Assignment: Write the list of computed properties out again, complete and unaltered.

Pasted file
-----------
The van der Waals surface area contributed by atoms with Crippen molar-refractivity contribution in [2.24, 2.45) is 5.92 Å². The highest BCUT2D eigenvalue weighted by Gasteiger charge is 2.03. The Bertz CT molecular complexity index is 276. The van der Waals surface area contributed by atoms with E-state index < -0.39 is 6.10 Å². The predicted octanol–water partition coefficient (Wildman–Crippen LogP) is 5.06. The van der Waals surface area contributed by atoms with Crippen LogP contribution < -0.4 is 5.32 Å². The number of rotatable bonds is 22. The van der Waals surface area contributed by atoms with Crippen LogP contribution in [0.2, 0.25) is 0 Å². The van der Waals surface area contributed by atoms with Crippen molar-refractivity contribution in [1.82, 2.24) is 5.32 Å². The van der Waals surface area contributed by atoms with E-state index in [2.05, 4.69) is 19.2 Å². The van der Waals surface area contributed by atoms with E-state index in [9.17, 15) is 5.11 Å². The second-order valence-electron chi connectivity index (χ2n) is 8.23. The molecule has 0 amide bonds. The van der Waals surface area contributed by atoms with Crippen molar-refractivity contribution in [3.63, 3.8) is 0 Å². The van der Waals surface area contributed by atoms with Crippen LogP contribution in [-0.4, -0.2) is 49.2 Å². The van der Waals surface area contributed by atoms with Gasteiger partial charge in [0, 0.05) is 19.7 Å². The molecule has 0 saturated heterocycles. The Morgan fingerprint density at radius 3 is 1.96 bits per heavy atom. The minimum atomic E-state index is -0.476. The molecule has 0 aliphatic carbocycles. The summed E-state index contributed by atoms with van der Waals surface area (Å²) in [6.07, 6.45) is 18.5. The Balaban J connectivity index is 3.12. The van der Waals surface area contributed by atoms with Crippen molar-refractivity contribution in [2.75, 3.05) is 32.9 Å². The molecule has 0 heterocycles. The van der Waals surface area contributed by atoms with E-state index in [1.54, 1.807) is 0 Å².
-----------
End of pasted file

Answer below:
The van der Waals surface area contributed by atoms with Crippen molar-refractivity contribution in [2.24, 2.45) is 5.92 Å². The highest BCUT2D eigenvalue weighted by Gasteiger charge is 2.03. The Bertz CT molecular complexity index is 276. The van der Waals surface area contributed by atoms with E-state index < -0.39 is 6.10 Å². The predicted octanol–water partition coefficient (Wildman–Crippen LogP) is 5.06. The van der Waals surface area contributed by atoms with Crippen LogP contribution < -0.4 is 5.32 Å². The number of rotatable bonds is 22. The van der Waals surface area contributed by atoms with Crippen LogP contribution in [0.2, 0.25) is 0 Å². The van der Waals surface area contributed by atoms with Crippen molar-refractivity contribution in [1.82, 2.24) is 5.32 Å². The van der Waals surface area contributed by atoms with E-state index in [2.05, 4.69) is 19.2 Å². The van der Waals surface area contributed by atoms with E-state index in [9.17, 15) is 5.11 Å². The second-order valence-electron chi connectivity index (χ2n) is 8.23. The molecule has 0 amide bonds. The van der Waals surface area contributed by atoms with Crippen molar-refractivity contribution in [3.63, 3.8) is 0 Å². The van der Waals surface area contributed by atoms with Crippen LogP contribution in [-0.4, -0.2) is 49.2 Å². The van der Waals surface area contributed by atoms with Gasteiger partial charge in [0, 0.05) is 19.7 Å². The molecule has 0 saturated heterocycles. The Morgan fingerprint density at radius 3 is 1.96 bits per heavy atom. The minimum atomic E-state index is -0.476. The molecule has 0 aliphatic carbocycles. The summed E-state index contributed by atoms with van der Waals surface area (Å²) in [6.07, 6.45) is 18.5. The Balaban J connectivity index is 3.12. The van der Waals surface area contributed by atoms with Crippen molar-refractivity contribution in [2.75, 3.05) is 32.9 Å². The molecule has 0 heterocycles. The van der Waals surface area contributed by atoms with E-state index in [1.54, 1.807) is 0 Å².